In 19th century Boston, the center of African American life and the cityís growing abolitionist movement was focused on the north slope of Beacon Hill.
The neighborhood was home to about 2,100 black citizens by the start of the Civil War, and those residents helped build and support Bostonís first integrated schools, underground railroad stations, and the oldest standing black church in America.
The neighborhood has taken great pride in this history. A Black Heritage Trail runs through the historic streets, offering visitors glimpses of pre-Civil War Boston. The Museum of African-American History on Joy Street also recently completed renovations on The African Meeting House, allowing the the church to stand as it appeared in 1855, at the height of the abolitionist era.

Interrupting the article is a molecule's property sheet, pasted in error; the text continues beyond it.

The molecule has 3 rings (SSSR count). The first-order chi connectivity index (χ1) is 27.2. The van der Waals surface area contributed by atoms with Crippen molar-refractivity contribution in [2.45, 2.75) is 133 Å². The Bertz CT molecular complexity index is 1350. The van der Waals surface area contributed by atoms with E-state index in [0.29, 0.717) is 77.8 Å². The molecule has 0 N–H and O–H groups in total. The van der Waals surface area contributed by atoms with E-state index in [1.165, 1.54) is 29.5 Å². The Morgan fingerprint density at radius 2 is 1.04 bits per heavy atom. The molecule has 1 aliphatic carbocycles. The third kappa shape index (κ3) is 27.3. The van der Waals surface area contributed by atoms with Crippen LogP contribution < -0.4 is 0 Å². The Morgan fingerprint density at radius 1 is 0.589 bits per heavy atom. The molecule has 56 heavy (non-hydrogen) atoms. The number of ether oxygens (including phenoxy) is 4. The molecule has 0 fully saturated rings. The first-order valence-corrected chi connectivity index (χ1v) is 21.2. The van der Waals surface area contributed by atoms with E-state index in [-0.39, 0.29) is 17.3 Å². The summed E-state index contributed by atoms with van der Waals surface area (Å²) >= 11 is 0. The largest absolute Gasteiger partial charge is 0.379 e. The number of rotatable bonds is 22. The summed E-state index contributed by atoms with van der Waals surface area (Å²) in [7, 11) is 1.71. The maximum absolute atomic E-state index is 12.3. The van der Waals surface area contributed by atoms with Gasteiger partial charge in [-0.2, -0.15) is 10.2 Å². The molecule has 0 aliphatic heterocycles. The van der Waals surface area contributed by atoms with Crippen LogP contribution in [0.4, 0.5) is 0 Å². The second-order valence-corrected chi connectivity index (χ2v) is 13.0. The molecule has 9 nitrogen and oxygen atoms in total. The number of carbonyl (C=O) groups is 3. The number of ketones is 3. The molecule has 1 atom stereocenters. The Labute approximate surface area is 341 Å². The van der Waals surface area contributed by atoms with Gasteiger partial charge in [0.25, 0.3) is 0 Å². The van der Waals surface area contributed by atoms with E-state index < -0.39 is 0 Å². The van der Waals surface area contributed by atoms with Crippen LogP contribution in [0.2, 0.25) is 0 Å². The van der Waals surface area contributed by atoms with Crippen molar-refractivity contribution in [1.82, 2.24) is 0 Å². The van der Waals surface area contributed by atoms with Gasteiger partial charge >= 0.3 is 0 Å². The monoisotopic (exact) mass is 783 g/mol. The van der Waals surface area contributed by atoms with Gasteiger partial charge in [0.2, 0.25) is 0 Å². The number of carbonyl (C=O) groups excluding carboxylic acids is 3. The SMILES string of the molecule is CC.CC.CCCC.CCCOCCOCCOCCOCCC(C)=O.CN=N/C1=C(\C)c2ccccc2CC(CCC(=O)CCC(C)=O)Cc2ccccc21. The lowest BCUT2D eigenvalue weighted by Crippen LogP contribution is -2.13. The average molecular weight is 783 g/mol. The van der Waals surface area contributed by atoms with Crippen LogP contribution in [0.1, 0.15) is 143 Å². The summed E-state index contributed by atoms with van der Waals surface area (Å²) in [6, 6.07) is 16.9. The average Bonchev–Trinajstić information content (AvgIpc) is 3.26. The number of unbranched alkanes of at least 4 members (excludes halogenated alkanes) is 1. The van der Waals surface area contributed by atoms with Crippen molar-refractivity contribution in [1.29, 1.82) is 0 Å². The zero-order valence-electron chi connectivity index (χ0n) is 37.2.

Now, the museum and the neighborhood are showcasing lesser known landmarks in Beacon Hill's history.
The museum, along with the Beacon Hill Scholars and Beacon Hill Civic Association, hosted a talk about the little-known historic places on the north slope that were home to active members in the black community.
The presentation, titled Hidden on Beacon Hill: Bostonís 19th Century Black History, took place on Wednesday at the museum's campus at 74 Joy St.
Hidden on the Hill featured presentations from LíMerchie Frazier, the museumís education director, and Kathryn Grover, the author of Fugitive Gibraltar: Escaping Slaves and Abolitionism in New Bedford, Massachusetts and co-author of Historic Resource Study of the Boston African American Historic Site.
Current Beacon Hill residents, including Suzanne Besser, Mary and John Gier, Vincent Licenziato, Dana Smith, Michael Terranova, Bernadette Williams, and Victor Zabek.